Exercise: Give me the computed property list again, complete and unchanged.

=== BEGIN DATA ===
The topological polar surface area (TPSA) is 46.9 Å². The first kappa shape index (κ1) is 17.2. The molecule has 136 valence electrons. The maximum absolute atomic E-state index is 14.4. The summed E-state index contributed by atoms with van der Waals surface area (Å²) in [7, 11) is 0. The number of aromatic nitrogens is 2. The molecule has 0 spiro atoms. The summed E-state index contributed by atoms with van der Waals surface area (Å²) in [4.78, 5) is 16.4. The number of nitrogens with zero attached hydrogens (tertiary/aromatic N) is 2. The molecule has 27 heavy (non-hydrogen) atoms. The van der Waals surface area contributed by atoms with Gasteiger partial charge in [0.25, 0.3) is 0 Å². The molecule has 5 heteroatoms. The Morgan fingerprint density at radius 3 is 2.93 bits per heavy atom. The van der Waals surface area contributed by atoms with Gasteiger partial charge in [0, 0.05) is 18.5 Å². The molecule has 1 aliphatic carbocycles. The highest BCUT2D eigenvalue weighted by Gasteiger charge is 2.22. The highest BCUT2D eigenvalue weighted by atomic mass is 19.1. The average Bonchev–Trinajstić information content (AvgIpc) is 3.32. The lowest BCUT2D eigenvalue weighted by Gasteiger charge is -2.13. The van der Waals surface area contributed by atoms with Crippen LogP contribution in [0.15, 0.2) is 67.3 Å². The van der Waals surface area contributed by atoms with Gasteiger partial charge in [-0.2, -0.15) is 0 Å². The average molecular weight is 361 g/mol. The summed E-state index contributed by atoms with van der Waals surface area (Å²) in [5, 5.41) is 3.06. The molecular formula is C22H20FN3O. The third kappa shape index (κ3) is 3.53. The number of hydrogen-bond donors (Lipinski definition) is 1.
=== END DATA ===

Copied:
The topological polar surface area (TPSA) is 46.9 Å². The first kappa shape index (κ1) is 17.2. The molecule has 136 valence electrons. The maximum absolute atomic E-state index is 14.4. The summed E-state index contributed by atoms with van der Waals surface area (Å²) in [7, 11) is 0. The number of aromatic nitrogens is 2. The molecule has 0 spiro atoms. The summed E-state index contributed by atoms with van der Waals surface area (Å²) in [4.78, 5) is 16.4. The number of nitrogens with zero attached hydrogens (tertiary/aromatic N) is 2. The molecule has 27 heavy (non-hydrogen) atoms. The van der Waals surface area contributed by atoms with Gasteiger partial charge in [0.25, 0.3) is 0 Å². The molecule has 5 heteroatoms. The Morgan fingerprint density at radius 3 is 2.93 bits per heavy atom. The van der Waals surface area contributed by atoms with Gasteiger partial charge in [0, 0.05) is 18.5 Å². The molecule has 1 aliphatic carbocycles. The highest BCUT2D eigenvalue weighted by Gasteiger charge is 2.22. The highest BCUT2D eigenvalue weighted by atomic mass is 19.1. The average Bonchev–Trinajstić information content (AvgIpc) is 3.32. The lowest BCUT2D eigenvalue weighted by Gasteiger charge is -2.13. The van der Waals surface area contributed by atoms with Crippen LogP contribution in [0.15, 0.2) is 67.3 Å². The van der Waals surface area contributed by atoms with Gasteiger partial charge in [-0.2, -0.15) is 0 Å². The average molecular weight is 361 g/mol. The summed E-state index contributed by atoms with van der Waals surface area (Å²) in [5, 5.41) is 3.06. The molecular formula is C22H20FN3O. The third kappa shape index (κ3) is 3.53. The number of hydrogen-bond donors (Lipinski definition) is 1.